Op-Ed: Americans Flocked to Churches After 9/11, Then Something Big Changed


Twenty-one years have passed since the modern version of the “date which will live in infamy,” Sept. 11, 2001. Just like its predecessor, Pearl Harbor, it is a day that we must never forget.

But what makes 9/11 so very different from Pearl Harbor is that the target was not a military installation of strategic importance to our adversary. The tragic attacks of 9/11 were aimed at civilians, everyday Americans, going about their business.

Some would say that the strike on the Pentagon held a strategic purpose. But consider how many civilians work at that facility. 9/11 was not conducted by the uniformed military of a foreign nation. We were struck by non-uniformed belligerents, those who ascribed to a very heinous and barbaric view, Islamic jihadist terrorists.

We had weathered their assaults previously, even in New York City with a truck bombing. Overseas, we suffered attacks on our U.S. embassies, in essence strikes on American soil, again targeting civilians. The attack on Khobar Towers in Saudi Arabia was aimed explicitly at our deployed troops and civilian contractors.

But there was something very different about the attacks on 9/11. They targeted our homeland. The victims were our friends, neighbors, coworkers and Americans.

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I will never forget that day. I was assigned as an exchange officer serving in the headquarters of the II Marine Expeditionary Force at Camp Lejeune in the Future Operations section. It was a regular morning. I had just finished my physical training, shaved, showered and donned my battle dress uniform in the office. I got a call from my counterpart at our higher headquarters at Marine Forces Atlantic in Virginia. He was frantic and told me over the phone, “Al, something is happening.”

No sooner did he finish speaking than I heard someone screaming that we all needed to get down to our current operations center. As we gathered around the news screens, the second aircraft hit the World Trade Center. This was not a coincidence. We could no longer hope that a plane had veered off course. This was a planned attack, a cheap version of using a Tomahawk cruise missile to strike at the heart of our nation.

The third aircraft struck the Pentagon, where many of my friends were assigned. One of my close friends with whom I had served, Brian Birdwell, would survive but end up undergoing multiple surgeries due to the burns on his body. Viewers will remember the image of Brian in his hospital bed, straining to salute President George W. Bush. Now a Texas state senator, Brian embodies the indomitable warrior spirit of our nation.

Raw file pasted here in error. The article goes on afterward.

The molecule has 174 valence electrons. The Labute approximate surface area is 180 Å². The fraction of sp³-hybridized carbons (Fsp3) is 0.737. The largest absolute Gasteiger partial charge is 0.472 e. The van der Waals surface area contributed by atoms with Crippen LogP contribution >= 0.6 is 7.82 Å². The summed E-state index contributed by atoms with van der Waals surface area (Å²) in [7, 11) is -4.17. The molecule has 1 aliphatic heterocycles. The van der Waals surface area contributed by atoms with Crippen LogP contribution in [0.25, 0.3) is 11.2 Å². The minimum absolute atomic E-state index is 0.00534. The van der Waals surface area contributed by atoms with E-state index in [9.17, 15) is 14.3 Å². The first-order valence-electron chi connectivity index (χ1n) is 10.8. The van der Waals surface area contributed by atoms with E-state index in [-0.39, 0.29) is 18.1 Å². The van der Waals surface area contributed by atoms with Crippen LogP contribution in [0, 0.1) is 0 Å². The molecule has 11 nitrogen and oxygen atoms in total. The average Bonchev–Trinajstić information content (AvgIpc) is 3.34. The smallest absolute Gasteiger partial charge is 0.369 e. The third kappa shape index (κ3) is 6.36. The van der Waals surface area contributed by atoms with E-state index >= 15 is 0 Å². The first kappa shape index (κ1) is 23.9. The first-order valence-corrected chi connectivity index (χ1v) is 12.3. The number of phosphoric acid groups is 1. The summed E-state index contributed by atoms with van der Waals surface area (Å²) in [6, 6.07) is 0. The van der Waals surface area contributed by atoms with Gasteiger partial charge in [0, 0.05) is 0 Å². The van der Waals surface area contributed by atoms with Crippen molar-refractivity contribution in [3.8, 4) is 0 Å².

The fourth aircraft crashed in the woods of Pennsylvania, not hitting its intended target. We will never forget those brave Americans who, in that crucial moment, called their loved ones, bid them farewell, and then it was “let’s roll.” Their sacrifice saved countless other lives, perhaps even the Capitol or the White House. Their courage should inspire us all, not just on 9/11, but every day.

America had been hit and hit hard, and we watched those towers come down. We watched those people leaping from the buildings to certain death, preferring that to the fiery hell inside. We saw Americans running through the streets as those towers crashed, the ash that covered them. We were in despair and despondency, but there was still hope.

At that time, there were no white, black, Hispanic or Asian delineations. We were all Americans. And there was one place where we gathered to find hope: our churches. We were searching for the answers only God can give us, that peace that transcends all understanding. Yes, we responded with military action, but our nation first responded spiritually to tragedy.

I find it quite telling that in March 2020, when facing the COVID virus, the government first sought to shut down our churches. It was as if they had completely forgotten the lessons of 9/11. We were able to go to Home Depot, McDonald’s, dispensaries and abortion clinics, but not church.

2 Corinthians 3:17 asserts that the Lord is the Spirit, and where the Spirit of the Lord is, there is freedom. I admonish my Christian brothers and sisters to recognize that physical enemies abound. However, there is also a spiritual conflagration against which we must bear our battle gear.

One of the best ways for the body of Christ to respond to attacks undermining our Judeo-Christian faith heritage is to get engaged politically. Like the military hammering out potential contingency plans after the 9/11 attack, My Faith Votes is strategically planning and preparing. We must accept the call to service, the call to arms, and step out in faith, not cower in fear and reluctance.

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Our freedoms are embedded in our Judeo-Christian faith heritage. It is worth defending and protecting for future generations.

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Allen West is a retired U.S. Army lieutenant colonel, the chairman of the Republican Party of Texas and a former representative of Florida’s 22nd Congressional District. In 2020, he joined My Faith Votes as a spokesperson to mobilize Christians to participate in elections. His newest book is “We Can Overcome: An American Black Conservative Manifesto" (Brown Books, 2020).